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Ohio State STEPP Program helps addicted, expecting mothers get second chance at life

A program at Ohio State University has helped expecting mothers since the 1990s to prepare for a better future for themselves and their babies.

COLUMBUS, Ohio — Ashley Mintel attributes her success in recovering from drug addiction to Ohio State University's Substance Abuse Treatment Education Prevention Program. The mother of four said she was to continue to do her part in helping others heal and get their lives back.

“I just want the girls to know there is hope and it is possible,” Mintel said.

Mintel, 30, said her struggles with drinking and taking pills started at 18. After her second son was born, she started to use heroin.

“At first I was smoking it and saying I was never going to use a needle or any of that, and it escalated to that,” she said.

Mintel used heroin for seven years. In August of 2019, she was arrested and spent five months in jail. This was a hidden blessing, she said, because it kept her clean. 

It was an important step for her and her third child who was growing inside her at the time. After she was released, Mintel went to a women’s program at Maryhaven. It was there she found her turnaround.

“If they want help, people can get help and that’s what I realized with myself is that I was just tired,” she said. “I mean, getting high was not enjoyable. It was not fun. I was miserable.”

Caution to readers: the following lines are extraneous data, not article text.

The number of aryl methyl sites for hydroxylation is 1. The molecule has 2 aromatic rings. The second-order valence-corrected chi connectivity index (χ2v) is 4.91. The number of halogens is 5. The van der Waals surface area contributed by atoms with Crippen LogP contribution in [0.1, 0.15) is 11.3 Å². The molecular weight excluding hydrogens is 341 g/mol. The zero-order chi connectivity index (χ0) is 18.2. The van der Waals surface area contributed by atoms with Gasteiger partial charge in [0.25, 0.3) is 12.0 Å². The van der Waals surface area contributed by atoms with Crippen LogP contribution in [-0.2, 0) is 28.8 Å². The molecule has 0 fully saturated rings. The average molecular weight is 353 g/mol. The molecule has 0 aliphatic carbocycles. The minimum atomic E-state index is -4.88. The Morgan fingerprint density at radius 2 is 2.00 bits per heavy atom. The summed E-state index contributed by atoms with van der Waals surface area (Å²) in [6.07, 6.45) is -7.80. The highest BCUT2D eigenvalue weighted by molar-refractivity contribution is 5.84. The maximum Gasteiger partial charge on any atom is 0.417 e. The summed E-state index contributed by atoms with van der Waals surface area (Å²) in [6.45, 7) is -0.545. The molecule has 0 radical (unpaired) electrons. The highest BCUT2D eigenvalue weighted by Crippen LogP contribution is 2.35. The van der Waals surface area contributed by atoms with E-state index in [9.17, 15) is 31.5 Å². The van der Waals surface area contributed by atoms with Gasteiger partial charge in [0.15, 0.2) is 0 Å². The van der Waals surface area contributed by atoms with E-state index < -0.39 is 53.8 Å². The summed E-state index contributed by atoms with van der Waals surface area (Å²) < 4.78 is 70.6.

With the birth of her third son, Jeremiah, Mintel enrolled in OSU’s STEPP. That’s where she met Kate Hinley, the nurse who runs the STEPP program.

STEPP started in the late 90s and was aimed to help addicted, expecting mothers. First, the drug of choice that was treated was crack cocaine. In the 2000s it became opiates. The program, Hinley said, is to help give mothers another chance.

“There are so many women out there who need help,” Hinley said. “All of them are capable of being good mothers despite all the things that have happened to them in their life."

Since 2013, more than 1,000 moms have taken part in STEPP counseling, therapy and education. It has helped break the stigma and shows that addicts are capable of change.

“There is no more stigmatized person in the world than a pregnant woman struggling with addiction,” Hinley said.

Mintel has custody of Jeremiah, who is now 14 months old. Her oldest son, Gage, lives with his father. Her middle son, Ryder, was adopted. However, Mintel said she gets to see him and is a part of his life.

“That right there is enough for me to just not ever give up,” Mintel said. “Having them back, I never thought that would happen.”

Grateful is an understatement for where Mintel is. She said she is thankful for a second chance. 

Mintel graduated from the STEPP program and is now involved in the program as a peer supporter. She said she is also thankful for those, like Hinley, who will never know how they helped make those second chances possible.

“I don’t think she realizes how much of an impact she has had on my life,” Mintel said of Hinley.

Mintel is still a part of the STEPP program. She hopes to continue to pursue a career in helping others by obtaining her peer support certification.

For more information on opiate abuse and how to protect your family, please visit dontliveindenial.org.